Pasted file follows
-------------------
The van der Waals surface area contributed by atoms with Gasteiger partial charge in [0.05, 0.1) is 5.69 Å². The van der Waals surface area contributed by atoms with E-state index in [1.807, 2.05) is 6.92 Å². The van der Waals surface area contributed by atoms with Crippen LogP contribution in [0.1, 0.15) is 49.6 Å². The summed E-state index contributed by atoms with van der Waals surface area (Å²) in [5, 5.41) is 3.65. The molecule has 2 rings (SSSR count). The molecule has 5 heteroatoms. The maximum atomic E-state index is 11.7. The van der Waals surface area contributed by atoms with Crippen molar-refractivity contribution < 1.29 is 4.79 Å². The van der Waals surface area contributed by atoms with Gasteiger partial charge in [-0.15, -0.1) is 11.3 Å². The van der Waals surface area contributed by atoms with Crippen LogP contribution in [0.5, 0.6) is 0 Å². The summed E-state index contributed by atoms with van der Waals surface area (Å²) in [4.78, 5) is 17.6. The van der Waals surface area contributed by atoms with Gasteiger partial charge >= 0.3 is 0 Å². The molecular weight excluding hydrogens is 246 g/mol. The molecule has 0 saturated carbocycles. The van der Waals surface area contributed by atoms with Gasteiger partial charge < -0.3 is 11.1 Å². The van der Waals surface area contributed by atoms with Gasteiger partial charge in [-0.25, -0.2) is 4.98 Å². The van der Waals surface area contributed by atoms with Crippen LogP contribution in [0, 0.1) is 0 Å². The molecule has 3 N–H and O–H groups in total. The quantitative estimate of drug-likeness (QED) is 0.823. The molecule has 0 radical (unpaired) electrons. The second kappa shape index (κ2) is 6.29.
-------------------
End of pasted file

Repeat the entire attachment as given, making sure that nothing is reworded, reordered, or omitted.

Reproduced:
The van der Waals surface area contributed by atoms with Gasteiger partial charge in [0.05, 0.1) is 5.69 Å². The van der Waals surface area contributed by atoms with E-state index in [1.807, 2.05) is 6.92 Å². The van der Waals surface area contributed by atoms with Crippen LogP contribution in [0.1, 0.15) is 49.6 Å². The summed E-state index contributed by atoms with van der Waals surface area (Å²) in [5, 5.41) is 3.65. The molecule has 2 rings (SSSR count). The molecule has 5 heteroatoms. The maximum atomic E-state index is 11.7. The van der Waals surface area contributed by atoms with Crippen molar-refractivity contribution < 1.29 is 4.79 Å². The van der Waals surface area contributed by atoms with Gasteiger partial charge in [-0.15, -0.1) is 11.3 Å². The van der Waals surface area contributed by atoms with Crippen LogP contribution in [0.5, 0.6) is 0 Å². The summed E-state index contributed by atoms with van der Waals surface area (Å²) in [4.78, 5) is 17.6. The van der Waals surface area contributed by atoms with Gasteiger partial charge >= 0.3 is 0 Å². The molecular weight excluding hydrogens is 246 g/mol. The molecule has 0 saturated carbocycles. The van der Waals surface area contributed by atoms with Gasteiger partial charge < -0.3 is 11.1 Å². The van der Waals surface area contributed by atoms with Gasteiger partial charge in [-0.25, -0.2) is 4.98 Å². The van der Waals surface area contributed by atoms with Crippen LogP contribution in [0, 0.1) is 0 Å². The molecule has 3 N–H and O–H groups in total. The quantitative estimate of drug-likeness (QED) is 0.823. The molecule has 0 radical (unpaired) electrons. The second kappa shape index (κ2) is 6.29.